Winter Grief

winter grief

Winter is coming to an end for many, but some may have already said goodbye weeks ago, much sooner than they had wished. Winter in the US is a month shorter than it was 100 years ago, and it could be affecting us more than we think. Snow depth in Europe decreased by 12% each decade between 1951 and 2018. That change has our cold-weather friends reeling, potentially increasing rates of depression in places that are already in a depressive stranglehold. As Californians, we’re usually undone by the heat, but apparently there’s room for climate grief on both ends of the spectrum.

As winters warm, there are fewer opportunities for the cultural and ritual experiences that revolve around a truly cold environment, and that’s depressing as hell for the people who have built their lives in historically cold places. Ice carving festival? Not this year, Santa. Maybe your elves shouldn’t have burnt all that coal during the industrial revolution.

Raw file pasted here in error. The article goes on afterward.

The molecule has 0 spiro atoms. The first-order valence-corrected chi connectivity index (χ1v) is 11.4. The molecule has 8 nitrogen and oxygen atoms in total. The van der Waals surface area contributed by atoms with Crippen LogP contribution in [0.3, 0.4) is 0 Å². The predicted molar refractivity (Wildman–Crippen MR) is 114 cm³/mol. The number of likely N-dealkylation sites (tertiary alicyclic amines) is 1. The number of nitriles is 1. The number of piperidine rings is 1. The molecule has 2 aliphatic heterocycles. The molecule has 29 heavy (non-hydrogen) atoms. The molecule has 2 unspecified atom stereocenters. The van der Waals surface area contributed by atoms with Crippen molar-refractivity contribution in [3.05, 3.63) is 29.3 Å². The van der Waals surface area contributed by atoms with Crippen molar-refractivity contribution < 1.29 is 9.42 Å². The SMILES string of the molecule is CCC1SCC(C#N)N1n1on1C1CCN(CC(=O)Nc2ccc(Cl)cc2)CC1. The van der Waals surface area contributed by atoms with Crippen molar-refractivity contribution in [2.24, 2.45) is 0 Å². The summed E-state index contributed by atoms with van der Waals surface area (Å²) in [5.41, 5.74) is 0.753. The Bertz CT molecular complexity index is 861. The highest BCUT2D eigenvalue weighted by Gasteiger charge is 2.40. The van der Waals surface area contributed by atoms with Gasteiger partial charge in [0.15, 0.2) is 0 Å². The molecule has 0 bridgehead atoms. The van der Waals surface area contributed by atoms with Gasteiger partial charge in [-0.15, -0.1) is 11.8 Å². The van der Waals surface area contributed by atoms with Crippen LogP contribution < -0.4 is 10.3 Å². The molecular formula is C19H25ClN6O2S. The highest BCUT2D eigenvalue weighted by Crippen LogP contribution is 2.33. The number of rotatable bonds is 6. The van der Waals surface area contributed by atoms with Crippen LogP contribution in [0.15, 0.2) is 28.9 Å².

Whether you’re missing the snow or crying into your astronomical AC bill, climate change has us all feeling some kind of way. The BBC’s series Climate Emotions is a great place to explore these existential concepts and let yourself feel your feelings among friends. So is the Here Comes the Apocalypse community! Join us on Instagram, Facebook, Pinterest, YouTube, or even by email, if you have (correctly?) decided that social media is a net negative for humanity. Let’s hug it out.

Even the cat knows that her deep-snow winters are numbered.

About the Author

Writer, editor, and professional joker with an environmental science background. Like most trivia nerds, she's an ardent admirer of Only Connect competitors, but more at home on the QI field.

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